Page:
Article

Wind power's potential in peril?

Nevada needs billions of dollars in new transmission lines if it is to capitalize on its renewable energy potential and become a net exporter of clean energy, Gov. Jim Gibbons said in a statement. He and other Western governors have called for changes in tax laws to further stimulate transmission line development.

Need for transmission lines, financing amid a recession has cast doubt on renewable future

Nevada's desert valleys and windswept peaks have significant wind energy potential. But if the state cannot attract federal dollars for massive transmission expansion, the state's wind dreams could peter out.

Nevada is not among the top states in wind energy potential - it's ranked 21st in the nation. And so far it has no utility scale wind farms (although several are in the planning stages).

Yet the boost the American wind industry could see as a result of federal legislation could be a boon for the state.

The U.S. Energy Department lists Nevada's wind potential as "good-to-excellent" across large parts of the state - mostly near Las Vegas and Ely and on the higher ridge crests throughout the state.

Numerous wind farms could grace the state in the coming years if Nevada can get more transmission lines and the wind developers can get financing.

NV Energy has a giant wind farm planned near Jackpot, on the border with Idaho. And Las Vegas-based Nevada Wind Company has at least four wind farms planned near Sparks and Ely.

Improved financing options for wind projects and more transmission... more [truncated due to possible copyright]  

Need for transmission lines, financing amid a recession has cast doubt on renewable future

Nevada's desert valleys and windswept peaks have significant wind energy potential. But if the state cannot attract federal dollars for massive transmission expansion, the state's wind dreams could peter out.

Nevada is not among the top states in wind energy potential - it's ranked 21st in the nation. And so far it has no utility scale wind farms (although several are in the planning stages).

Yet the boost the American wind industry could see as a result of federal legislation could be a boon for the state.

The U.S. Energy Department lists Nevada's wind potential as "good-to-excellent" across large parts of the state - mostly near Las Vegas and Ely and on the higher ridge crests throughout the state.

Numerous wind farms could grace the state in the coming years if Nevada can get more transmission lines and the wind developers can get financing.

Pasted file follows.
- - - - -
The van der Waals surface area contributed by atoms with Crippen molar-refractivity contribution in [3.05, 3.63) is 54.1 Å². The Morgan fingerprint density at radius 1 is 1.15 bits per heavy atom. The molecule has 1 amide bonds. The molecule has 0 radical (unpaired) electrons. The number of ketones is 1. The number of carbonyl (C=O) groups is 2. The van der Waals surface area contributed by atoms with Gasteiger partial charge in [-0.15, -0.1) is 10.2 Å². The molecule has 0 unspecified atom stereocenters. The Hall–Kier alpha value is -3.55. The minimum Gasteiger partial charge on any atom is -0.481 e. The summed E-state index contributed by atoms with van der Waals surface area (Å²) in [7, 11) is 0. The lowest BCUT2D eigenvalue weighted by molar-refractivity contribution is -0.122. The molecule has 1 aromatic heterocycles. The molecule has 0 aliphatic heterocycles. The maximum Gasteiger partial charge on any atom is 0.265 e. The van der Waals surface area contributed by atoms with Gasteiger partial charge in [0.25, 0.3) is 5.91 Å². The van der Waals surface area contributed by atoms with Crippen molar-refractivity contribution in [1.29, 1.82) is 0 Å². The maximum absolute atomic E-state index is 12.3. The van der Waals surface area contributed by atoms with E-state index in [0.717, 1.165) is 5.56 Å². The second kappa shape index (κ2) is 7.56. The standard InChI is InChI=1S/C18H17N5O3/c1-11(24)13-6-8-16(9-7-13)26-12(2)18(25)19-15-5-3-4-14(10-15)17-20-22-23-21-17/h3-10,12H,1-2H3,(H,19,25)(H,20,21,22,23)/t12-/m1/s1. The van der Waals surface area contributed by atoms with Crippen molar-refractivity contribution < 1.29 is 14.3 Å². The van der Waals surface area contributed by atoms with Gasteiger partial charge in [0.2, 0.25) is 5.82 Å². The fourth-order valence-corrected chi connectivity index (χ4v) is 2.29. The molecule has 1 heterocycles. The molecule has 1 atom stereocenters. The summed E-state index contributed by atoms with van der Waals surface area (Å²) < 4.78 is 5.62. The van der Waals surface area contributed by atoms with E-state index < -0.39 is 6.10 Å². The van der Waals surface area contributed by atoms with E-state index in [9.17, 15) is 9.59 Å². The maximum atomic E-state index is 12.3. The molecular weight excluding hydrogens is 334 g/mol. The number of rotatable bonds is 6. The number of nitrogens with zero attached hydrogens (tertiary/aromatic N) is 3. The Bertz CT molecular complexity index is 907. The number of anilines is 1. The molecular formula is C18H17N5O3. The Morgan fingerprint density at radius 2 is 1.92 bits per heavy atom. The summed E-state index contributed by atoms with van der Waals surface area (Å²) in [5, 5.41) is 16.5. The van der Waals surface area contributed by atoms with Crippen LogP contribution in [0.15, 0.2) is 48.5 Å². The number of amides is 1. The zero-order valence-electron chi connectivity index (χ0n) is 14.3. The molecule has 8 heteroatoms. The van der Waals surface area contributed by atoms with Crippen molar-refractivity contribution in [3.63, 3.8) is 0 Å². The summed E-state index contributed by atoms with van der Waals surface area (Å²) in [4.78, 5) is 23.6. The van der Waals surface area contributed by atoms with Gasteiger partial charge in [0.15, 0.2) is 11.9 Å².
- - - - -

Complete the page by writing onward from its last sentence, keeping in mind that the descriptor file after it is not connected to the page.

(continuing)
NV Energy has a giant wind farm planned near Jackpot, on the border with Idaho. And Las Vegas-based Nevada Wind Company has at least four wind farms planned near Sparks and Ely.

Improved financing options for wind projects and more transmission lines would almost certainly also affect the state's other two major renewable energy resources: solar and geothermal.

That's no small task.

Nevada needs billions of dollars in new transmission lines if it is to capitalize on its renewable energy potential and become a net exporter of clean energy, Gov. Jim Gibbons said in a statement.

He and other Western governors have called for changes in tax laws to further stimulate transmission line development.

Gibbons sent a letter this month to President Barack Obama urging him to promote changes in the Internal Revenue code to allow the sale of bonds for renewable energy and transmission projects.

"Nevada is profusely blessed with solar, wind and geothermal energy production potential," Gibbons said. "The time for talk passed long ago."

Gibbons requested these changes be included in the stimulus bill, but sent the letter after the bill had passed in the House and was under debate in the Senate.

The version of the federal stimulus bill that was finally agreed upon by both houses of Congress on Friday includes funding for improved transmission networks and renewable energy expansion, but the energy industry is not yet sure how those resources will be distributed and which states will get the most support.

Wind energy is one of the nation's most promising renewable energy technologies. The Energy Department predicts it will cost about the same as "clean coal" generated electricity and less than natural gas generated electricity by 2015 - making it the cheapest renewable energy source available.

And it is plentiful in many states.

Wind farms produce more than 25,000 megawatts of electricity in the United States, enough to power nearly 7 million households - at least during a breeze. They accounted for more than 40 percent of new electric generation across all types in 2008, according to the American Wind Energy Association.

The U.S. wind energy industry installed more than 8,000 megawatts of generating capacity in 2008, shattering previous records, the association reported last month. Wind power brought online in the last quarter of 2008 (4,112 megawatts) exceeds annual additions for every year except 2007.

But the organization has warned that storm clouds are forming over the industry.

In the last months of 2008, financing for all types of renewable energy projects disappeared. That, combined with the economic meltdown, hit the global wind turbine manufacturing industry hard, and the new year has brought layoffs.

"Our numbers are both exciting and sobering," association Chief Executive Denise Bode said in a statement. "The U.S. wind energy industry's performance in 2008 confirms that wind is an economic and job creation dynamo, ready to deliver on the president's call to double renewable energy production in three years. At the same time, it is clear that the economic and financial downturn have begun to take a serious toll on new wind development."


Source: http://www.lasvegassun.com/...

FEB 15 2009
http://www.windaction.org/posts/19086-wind-power-s-potential-in-peril
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